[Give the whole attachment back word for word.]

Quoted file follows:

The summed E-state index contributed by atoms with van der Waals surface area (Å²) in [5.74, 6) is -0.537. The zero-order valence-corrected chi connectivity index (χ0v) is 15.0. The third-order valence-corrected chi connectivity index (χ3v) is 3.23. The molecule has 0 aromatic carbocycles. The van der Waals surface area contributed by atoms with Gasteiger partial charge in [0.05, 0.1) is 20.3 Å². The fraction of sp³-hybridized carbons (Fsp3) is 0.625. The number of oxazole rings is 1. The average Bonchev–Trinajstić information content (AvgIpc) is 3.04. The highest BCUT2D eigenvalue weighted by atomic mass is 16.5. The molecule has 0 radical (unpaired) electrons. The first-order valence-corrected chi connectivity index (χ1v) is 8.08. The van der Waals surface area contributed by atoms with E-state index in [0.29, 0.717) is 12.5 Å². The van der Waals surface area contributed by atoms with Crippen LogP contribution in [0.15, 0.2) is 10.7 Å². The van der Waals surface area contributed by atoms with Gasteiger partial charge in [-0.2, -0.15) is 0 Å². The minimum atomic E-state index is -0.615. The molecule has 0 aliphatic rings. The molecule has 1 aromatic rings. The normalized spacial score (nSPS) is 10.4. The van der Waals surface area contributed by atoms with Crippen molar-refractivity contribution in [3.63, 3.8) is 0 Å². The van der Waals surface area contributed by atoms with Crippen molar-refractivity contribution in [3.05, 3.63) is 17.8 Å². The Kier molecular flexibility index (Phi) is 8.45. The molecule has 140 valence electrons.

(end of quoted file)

The summed E-state index contributed by atoms with van der Waals surface area (Å²) in [5.74, 6) is -0.537. The zero-order valence-corrected chi connectivity index (χ0v) is 15.0. The third-order valence-corrected chi connectivity index (χ3v) is 3.23. The molecule has 0 aromatic carbocycles. The van der Waals surface area contributed by atoms with Gasteiger partial charge in [0.05, 0.1) is 20.3 Å². The fraction of sp³-hybridized carbons (Fsp3) is 0.625. The number of oxazole rings is 1. The average Bonchev–Trinajstić information content (AvgIpc) is 3.04. The highest BCUT2D eigenvalue weighted by atomic mass is 16.5. The molecule has 0 radical (unpaired) electrons. The first-order valence-corrected chi connectivity index (χ1v) is 8.08. The van der Waals surface area contributed by atoms with E-state index in [0.29, 0.717) is 12.5 Å². The van der Waals surface area contributed by atoms with Crippen LogP contribution in [0.15, 0.2) is 10.7 Å². The van der Waals surface area contributed by atoms with Gasteiger partial charge in [-0.2, -0.15) is 0 Å². The minimum atomic E-state index is -0.615. The molecule has 0 aliphatic rings. The molecule has 1 aromatic rings. The normalized spacial score (nSPS) is 10.4. The van der Waals surface area contributed by atoms with Crippen molar-refractivity contribution in [3.63, 3.8) is 0 Å². The van der Waals surface area contributed by atoms with Crippen molar-refractivity contribution in [3.05, 3.63) is 17.8 Å². The Kier molecular flexibility index (Phi) is 8.45. The molecule has 140 valence electrons.